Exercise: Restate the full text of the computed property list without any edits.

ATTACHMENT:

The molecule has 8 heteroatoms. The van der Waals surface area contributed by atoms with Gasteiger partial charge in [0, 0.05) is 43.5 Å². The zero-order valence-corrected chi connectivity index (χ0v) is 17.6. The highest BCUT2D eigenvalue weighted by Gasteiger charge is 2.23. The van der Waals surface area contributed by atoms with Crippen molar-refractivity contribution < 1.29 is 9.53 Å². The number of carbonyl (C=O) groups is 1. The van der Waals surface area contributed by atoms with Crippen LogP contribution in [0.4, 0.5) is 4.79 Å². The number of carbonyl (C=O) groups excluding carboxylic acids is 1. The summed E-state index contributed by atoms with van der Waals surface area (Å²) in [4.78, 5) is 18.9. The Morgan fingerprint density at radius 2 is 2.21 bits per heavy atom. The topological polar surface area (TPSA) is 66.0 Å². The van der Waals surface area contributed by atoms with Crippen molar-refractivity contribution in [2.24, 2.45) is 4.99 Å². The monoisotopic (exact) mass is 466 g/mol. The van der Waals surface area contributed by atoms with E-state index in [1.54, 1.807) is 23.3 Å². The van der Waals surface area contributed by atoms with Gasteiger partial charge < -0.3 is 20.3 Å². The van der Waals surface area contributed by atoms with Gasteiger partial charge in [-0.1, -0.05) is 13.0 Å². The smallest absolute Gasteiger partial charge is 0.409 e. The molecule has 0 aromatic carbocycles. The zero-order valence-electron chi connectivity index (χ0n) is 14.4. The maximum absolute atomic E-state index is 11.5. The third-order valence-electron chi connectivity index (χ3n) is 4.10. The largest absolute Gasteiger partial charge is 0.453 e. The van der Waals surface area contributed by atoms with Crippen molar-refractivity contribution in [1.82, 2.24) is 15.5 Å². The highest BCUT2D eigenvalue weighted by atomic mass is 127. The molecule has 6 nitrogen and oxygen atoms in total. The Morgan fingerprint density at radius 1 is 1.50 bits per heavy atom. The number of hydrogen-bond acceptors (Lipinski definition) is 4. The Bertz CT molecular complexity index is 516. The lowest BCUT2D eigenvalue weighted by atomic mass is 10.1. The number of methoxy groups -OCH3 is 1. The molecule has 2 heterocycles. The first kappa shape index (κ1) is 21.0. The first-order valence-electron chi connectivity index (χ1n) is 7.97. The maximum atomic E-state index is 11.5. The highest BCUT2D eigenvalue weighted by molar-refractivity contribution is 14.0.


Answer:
The molecule has 8 heteroatoms. The van der Waals surface area contributed by atoms with Gasteiger partial charge in [0, 0.05) is 43.5 Å². The zero-order valence-corrected chi connectivity index (χ0v) is 17.6. The highest BCUT2D eigenvalue weighted by Gasteiger charge is 2.23. The van der Waals surface area contributed by atoms with Crippen molar-refractivity contribution < 1.29 is 9.53 Å². The number of carbonyl (C=O) groups is 1. The van der Waals surface area contributed by atoms with Crippen LogP contribution in [0.4, 0.5) is 4.79 Å². The number of carbonyl (C=O) groups excluding carboxylic acids is 1. The summed E-state index contributed by atoms with van der Waals surface area (Å²) in [4.78, 5) is 18.9. The Morgan fingerprint density at radius 2 is 2.21 bits per heavy atom. The topological polar surface area (TPSA) is 66.0 Å². The van der Waals surface area contributed by atoms with Crippen molar-refractivity contribution in [2.24, 2.45) is 4.99 Å². The monoisotopic (exact) mass is 466 g/mol. The van der Waals surface area contributed by atoms with E-state index in [1.54, 1.807) is 23.3 Å². The van der Waals surface area contributed by atoms with Gasteiger partial charge < -0.3 is 20.3 Å². The van der Waals surface area contributed by atoms with Gasteiger partial charge in [-0.1, -0.05) is 13.0 Å². The smallest absolute Gasteiger partial charge is 0.409 e. The molecule has 0 aromatic carbocycles. The zero-order valence-electron chi connectivity index (χ0n) is 14.4. The maximum absolute atomic E-state index is 11.5. The third-order valence-electron chi connectivity index (χ3n) is 4.10. The largest absolute Gasteiger partial charge is 0.453 e. The van der Waals surface area contributed by atoms with Crippen molar-refractivity contribution in [1.82, 2.24) is 15.5 Å². The highest BCUT2D eigenvalue weighted by atomic mass is 127. The molecule has 6 nitrogen and oxygen atoms in total. The Morgan fingerprint density at radius 1 is 1.50 bits per heavy atom. The number of hydrogen-bond acceptors (Lipinski definition) is 4. The Bertz CT molecular complexity index is 516. The lowest BCUT2D eigenvalue weighted by atomic mass is 10.1. The number of methoxy groups -OCH3 is 1. The molecule has 2 heterocycles. The first kappa shape index (κ1) is 21.0. The first-order valence-electron chi connectivity index (χ1n) is 7.97. The maximum atomic E-state index is 11.5. The highest BCUT2D eigenvalue weighted by molar-refractivity contribution is 14.0.